Partnership Corporation Definition
Understanding the partnership corporation definition is essential when choosing a business structure for your startup.3 min read
In a partnership, a business is owned by two or more individuals. The profits and losses (including liabilities) are shared equally among the partners. Just like sole proprietorships, partnerships are easy to set up and run. However, the partners are personally responsible for the business debts and liabilities incurred by the partnership. The partners may disagree on how to run the business, which could cause disputes and lawsuits.
This is a type of business structure that is owned by shareholders. It is a separate legal entity and is much more difficult to set up and run than sole proprietorships and partnerships. Larger businesses favor corporations over other types of business structures.
A major advantage of a corporation is the limited liability of its shareholders. Shareholders are not personally responsible for the business' debts, and their losses are restricted to the money they've invested. The ownership interest of the business can be transferred to others by selling the shares.
The expense and difficulty of starting and running a corporation is one of its major disadvantages. Corporations are governed under state laws and as such, they must follow specific procedures and rules for reporting and record-keeping.
One of the types of corporations (subchapter C) pays taxes on its earnings. The shareholders of a subchapter C corporation also have to pay taxes on the dividends they receive, which leads to double taxation.
Another type of corporation is the subchapter S. Although this business structure is more complex than partnerships and sole proprietorships, it is less onerous than a subchapter C corporation.
Starting a Partnership
A partnership begins when two or more persons decide to go into business together. The partners do not need to officially file any documents before commencing business operations.
Forming a Corporation
Business owners looking to incorporate their business must first file articles of incorporation to legally form a corporation in their state. They must register in all the states where they intend to carry out business transactions. Every state charges a fee for filing articles of incorporation.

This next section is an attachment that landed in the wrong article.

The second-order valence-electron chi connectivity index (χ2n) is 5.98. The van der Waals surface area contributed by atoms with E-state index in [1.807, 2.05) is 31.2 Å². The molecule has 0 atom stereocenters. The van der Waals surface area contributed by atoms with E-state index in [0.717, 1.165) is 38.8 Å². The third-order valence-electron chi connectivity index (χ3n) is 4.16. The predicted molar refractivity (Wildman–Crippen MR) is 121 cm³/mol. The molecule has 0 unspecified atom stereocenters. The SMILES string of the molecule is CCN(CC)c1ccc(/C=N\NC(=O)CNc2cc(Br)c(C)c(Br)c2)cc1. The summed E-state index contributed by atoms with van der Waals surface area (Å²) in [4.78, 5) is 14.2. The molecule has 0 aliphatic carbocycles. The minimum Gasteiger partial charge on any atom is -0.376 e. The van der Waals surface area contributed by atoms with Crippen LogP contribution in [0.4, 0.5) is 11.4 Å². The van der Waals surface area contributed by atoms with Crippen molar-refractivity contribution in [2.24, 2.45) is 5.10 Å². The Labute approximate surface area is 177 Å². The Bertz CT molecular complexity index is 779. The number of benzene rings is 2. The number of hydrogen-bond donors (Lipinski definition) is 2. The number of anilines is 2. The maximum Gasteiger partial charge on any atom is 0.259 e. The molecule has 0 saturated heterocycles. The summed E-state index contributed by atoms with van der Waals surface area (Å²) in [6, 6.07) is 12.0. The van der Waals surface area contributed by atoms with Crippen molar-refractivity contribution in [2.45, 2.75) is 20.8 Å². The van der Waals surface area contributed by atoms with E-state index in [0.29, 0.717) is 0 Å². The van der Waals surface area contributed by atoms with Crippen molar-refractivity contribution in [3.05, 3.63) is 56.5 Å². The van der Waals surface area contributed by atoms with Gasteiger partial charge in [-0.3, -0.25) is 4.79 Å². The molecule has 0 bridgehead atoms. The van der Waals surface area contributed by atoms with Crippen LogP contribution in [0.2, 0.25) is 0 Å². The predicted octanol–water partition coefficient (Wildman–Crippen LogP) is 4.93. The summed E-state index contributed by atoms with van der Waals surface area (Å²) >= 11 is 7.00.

Taking a Risk
Individuals who form a partnership have unlimited liability when it comes to debts incurred while operating the business. This means that their personal assets are at risk when the creditors come calling and they may end up losing their cars, homes, and other personal assets if the business' assets are unable to cover its debts.
Corporations, on the other hand, provide their owners with limited liability protection against business obligations and debts. If the company becomes bankrupt, creditors cannot use the personal assets of owners to settle business debts. The shareholders of the corporation are only liable for business debts to the tune of their investment.
Setting up a corporation is more complex and expensive than forming a partnership. When registering a corporation, owners are expected to:
- Pay several filing and administrative fees.
- Keep to complex legal and tax requirements.
Business owners must obtain the requisite local and state permits and licenses and file articles of incorporations.
Due to the complexity of a corporation's setup, most owners prefer to hire attorneys to help them with the process. The U.S. Small Business Administration advises that corporations should only be formed by large established businesses with multiple employees.
Although partnerships do not pay business taxes, the profits are passed through to the general partners, who report the income on their personal tax returns and pay the equivalent taxes.
Corporations must pay federal and state taxes while shareholders are required to pay taxes on any dividends, bonuses, and salaries received.
Partnerships usually employ simple management structures. The general partners make all business decisions and decide how the business is run. In most cases, the general partners assume managerial responsibilities.
The shareholders make up the governing body of a corporation. Regular shareholder meetings are usually called to decide on company policy and management. Although shareholders are not directly involved in the day-to-day operations of the company, they are tasked with hiring and monitoring the performance of managers.